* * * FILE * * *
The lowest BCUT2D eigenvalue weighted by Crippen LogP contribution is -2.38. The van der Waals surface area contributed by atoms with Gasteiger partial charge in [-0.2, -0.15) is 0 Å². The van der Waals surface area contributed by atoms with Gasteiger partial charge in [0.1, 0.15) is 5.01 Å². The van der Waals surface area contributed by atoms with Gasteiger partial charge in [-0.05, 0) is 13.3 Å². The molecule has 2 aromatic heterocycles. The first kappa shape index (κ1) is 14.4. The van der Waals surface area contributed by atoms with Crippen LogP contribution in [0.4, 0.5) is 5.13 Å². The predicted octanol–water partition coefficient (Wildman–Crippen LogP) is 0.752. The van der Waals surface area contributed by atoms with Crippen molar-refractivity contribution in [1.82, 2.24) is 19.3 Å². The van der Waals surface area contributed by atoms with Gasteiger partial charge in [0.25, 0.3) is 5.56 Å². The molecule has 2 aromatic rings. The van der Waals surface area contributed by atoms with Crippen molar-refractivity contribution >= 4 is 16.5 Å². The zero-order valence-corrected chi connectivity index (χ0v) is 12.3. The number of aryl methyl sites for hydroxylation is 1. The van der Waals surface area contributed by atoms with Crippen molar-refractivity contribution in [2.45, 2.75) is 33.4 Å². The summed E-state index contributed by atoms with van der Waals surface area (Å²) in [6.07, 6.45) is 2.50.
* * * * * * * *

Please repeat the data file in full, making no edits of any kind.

The lowest BCUT2D eigenvalue weighted by Crippen LogP contribution is -2.38. The van der Waals surface area contributed by atoms with Gasteiger partial charge in [-0.2, -0.15) is 0 Å². The van der Waals surface area contributed by atoms with Gasteiger partial charge in [0.1, 0.15) is 5.01 Å². The van der Waals surface area contributed by atoms with Gasteiger partial charge in [-0.05, 0) is 13.3 Å². The molecule has 2 aromatic heterocycles. The first kappa shape index (κ1) is 14.4. The van der Waals surface area contributed by atoms with Crippen LogP contribution in [0.4, 0.5) is 5.13 Å². The predicted octanol–water partition coefficient (Wildman–Crippen LogP) is 0.752. The van der Waals surface area contributed by atoms with Crippen molar-refractivity contribution in [1.82, 2.24) is 19.3 Å². The van der Waals surface area contributed by atoms with Gasteiger partial charge in [0.25, 0.3) is 5.56 Å². The molecule has 2 aromatic rings. The van der Waals surface area contributed by atoms with Crippen molar-refractivity contribution >= 4 is 16.5 Å². The zero-order valence-corrected chi connectivity index (χ0v) is 12.3. The number of aryl methyl sites for hydroxylation is 1. The van der Waals surface area contributed by atoms with Crippen molar-refractivity contribution in [2.45, 2.75) is 33.4 Å². The summed E-state index contributed by atoms with van der Waals surface area (Å²) in [6.07, 6.45) is 2.50.